PERSPECTIVE: In terms of thinking about robots as manufactured products, many of the most practical and pressing issues facing robotics engineers can be seen as being essentially like those facing other engineers.
It has been argued that a good place to begin thinking about ethics in robots, is to look to the existing legal frameworks and how these might apply to robots today and in the near future .
In this presentation I want to consider a few of the most significant ways in which we might use jurisprudence in order to get a better understanding of robot ethics.
Robot ethics vs.engineering ethics
Primarily, this will consist in examining the nature of legal responsibilities involved in the production and use of robots and will be in this sense very general. I believe this is a better place to start thinking about robot ethics, rather than the immediate issues involved in the specific design choices of, or possible moral prohibitions on, the engineer, because those specific issues require a well-defined sense of how responsibility is focused, transferred and distributed in and around robots.
I also believe that it is only by understanding what makes robots unique from other technologies that we can begin to think about what makes robot ethics distinct from engineering ethics more generally.
To do this, we will focus on the concept of legal responsibility, and begin by considering robots as being like any other technological device or product, and from there move to thinking about what could make robots different in the eyes of the law, and what special considerations robotics engineers might need to make as a result.
Existing legal system tends to do a pretty good job
It is important to be clear that legal responsibility is not exactly the same thing as moral responsibility. Still, I believe it represents an excellent starting point for thinking about robot ethics for several reasons. As others have already noted , there is no single generally accepted moral theory, and only a few generally accepted morals.
And while there are differing legal interpretations of cases, and differing legal opinions among judges, the legal system ultimately tends to do a pretty good job of settling questions of responsibility. Thus, by beginning to think about these issues from the perspective of legal responsibility, we are more likely to arrive at practical answers.
This is because both 1) it is likely that legal requirements will be how robotics engineers will find themselves initially compelled to build robots ethically, and so the legal framework will structure those pressures and their technological solutions, and 2) the legal framework provides a system for understanding agency and responsibility, so we will not need to wait for a final resolution of which moral theory is ?right? or what moral agency ?really is? in order to begin to address the ethical issues currently facing robotics.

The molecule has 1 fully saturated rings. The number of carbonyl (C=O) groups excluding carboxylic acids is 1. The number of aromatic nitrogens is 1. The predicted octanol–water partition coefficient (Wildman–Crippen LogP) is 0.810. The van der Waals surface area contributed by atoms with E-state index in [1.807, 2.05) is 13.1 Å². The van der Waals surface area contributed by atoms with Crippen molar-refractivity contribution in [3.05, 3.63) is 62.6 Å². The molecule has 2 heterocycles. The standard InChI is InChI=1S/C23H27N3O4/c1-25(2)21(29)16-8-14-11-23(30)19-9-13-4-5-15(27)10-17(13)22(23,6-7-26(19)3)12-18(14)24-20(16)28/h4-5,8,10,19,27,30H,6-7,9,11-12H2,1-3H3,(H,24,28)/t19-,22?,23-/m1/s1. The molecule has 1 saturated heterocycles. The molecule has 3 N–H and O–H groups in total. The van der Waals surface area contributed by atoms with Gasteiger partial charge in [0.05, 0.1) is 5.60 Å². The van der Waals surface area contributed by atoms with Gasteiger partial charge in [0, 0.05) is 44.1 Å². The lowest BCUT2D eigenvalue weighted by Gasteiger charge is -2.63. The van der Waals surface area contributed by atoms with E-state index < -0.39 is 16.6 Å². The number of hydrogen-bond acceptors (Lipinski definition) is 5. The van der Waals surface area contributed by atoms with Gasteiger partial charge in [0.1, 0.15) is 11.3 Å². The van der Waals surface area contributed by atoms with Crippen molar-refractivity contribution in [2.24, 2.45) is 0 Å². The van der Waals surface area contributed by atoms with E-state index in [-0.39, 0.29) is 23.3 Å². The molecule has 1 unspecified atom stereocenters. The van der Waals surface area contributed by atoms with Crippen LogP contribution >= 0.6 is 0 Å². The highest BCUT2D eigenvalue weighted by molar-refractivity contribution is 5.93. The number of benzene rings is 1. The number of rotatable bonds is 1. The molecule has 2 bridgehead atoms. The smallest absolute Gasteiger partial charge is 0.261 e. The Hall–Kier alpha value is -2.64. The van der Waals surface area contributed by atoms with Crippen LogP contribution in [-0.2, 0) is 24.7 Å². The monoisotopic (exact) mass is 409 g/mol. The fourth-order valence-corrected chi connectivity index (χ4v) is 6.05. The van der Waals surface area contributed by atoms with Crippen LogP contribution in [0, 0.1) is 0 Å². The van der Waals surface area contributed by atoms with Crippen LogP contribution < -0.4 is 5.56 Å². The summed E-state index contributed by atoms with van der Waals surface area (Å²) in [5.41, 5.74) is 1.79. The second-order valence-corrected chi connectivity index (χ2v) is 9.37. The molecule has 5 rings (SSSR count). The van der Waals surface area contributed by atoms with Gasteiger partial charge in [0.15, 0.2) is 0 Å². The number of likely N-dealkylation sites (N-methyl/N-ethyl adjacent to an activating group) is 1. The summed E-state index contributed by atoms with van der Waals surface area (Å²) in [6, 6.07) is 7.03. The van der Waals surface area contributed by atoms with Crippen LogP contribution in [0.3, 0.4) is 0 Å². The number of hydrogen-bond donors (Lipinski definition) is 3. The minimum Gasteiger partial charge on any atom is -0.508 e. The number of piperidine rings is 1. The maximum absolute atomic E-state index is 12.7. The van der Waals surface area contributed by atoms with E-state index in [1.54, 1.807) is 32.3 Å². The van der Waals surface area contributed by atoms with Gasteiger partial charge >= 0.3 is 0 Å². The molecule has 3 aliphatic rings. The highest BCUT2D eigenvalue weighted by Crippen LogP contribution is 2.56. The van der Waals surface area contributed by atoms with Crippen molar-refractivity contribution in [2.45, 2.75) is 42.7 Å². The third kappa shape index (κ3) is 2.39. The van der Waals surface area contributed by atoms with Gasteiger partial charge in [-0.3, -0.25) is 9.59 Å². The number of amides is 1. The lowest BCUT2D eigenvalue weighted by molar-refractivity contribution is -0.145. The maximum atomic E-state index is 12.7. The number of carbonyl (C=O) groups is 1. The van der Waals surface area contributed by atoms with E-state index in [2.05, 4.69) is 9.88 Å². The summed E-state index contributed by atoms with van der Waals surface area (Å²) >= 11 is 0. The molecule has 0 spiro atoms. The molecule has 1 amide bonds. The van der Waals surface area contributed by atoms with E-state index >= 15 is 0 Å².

We might think of legal responsibility as a subset of moral responsibility. There is certainly a large overlap between what is legal and what is moral, even under differing moral theories. Indeed the disagreements between them represent a relatively small set of cases where what is morally acceptable, or required, is in violation of the law (e.g. civil disobedience, or speeding an injured person to the hospital), and the relatively large set of actions which are legally acceptable but morally despicable (e.g. being rude or obnoxious, making racists statements, or violating someone?s trust outside any legally-binding contracts).
While these cases do arise in real life, it is also safe to assume that the vast majority of practical decisions faced by humans, and potentially by robots, will be of the sort that legal and moral theories will largely agree on what the appropriate actions are. As such, building a robot that is capable of safeguarding the legal responsibility of those who build it and use it, would at least be a good start in building one which has moral responsibility.
Robots as quasi-agents or quasi-persons by law
How then can the law help us in our thinking about robots? There are several relevant aspects of the law, and we will consider each in turn, but first a brief overview. In the most straightforward sense, the law has a highly developed set of cases and principles that apply to product liability, and we can apply these to the treatment of robots as commercial products.
As robots begin to approach more sophisticated human-like performances, it seems likely that they might be treated as quasi-agents or quasi-persons by the law, enjoying only partial rights and duties. A closely related concept will be that of diminished responsibility, in which agents are considered as being not fully responsible for their own actions. This will bring us to the more abstract concept of agency itself in the law, and how responsibility is transferred to different agents.
Finally we will consider corporate punishment, which is relevant both as it applies to cases of wrongdoing in product liability, but also because it addresses the problem of legal punishments aimed at nonhuman agents, namely corporations.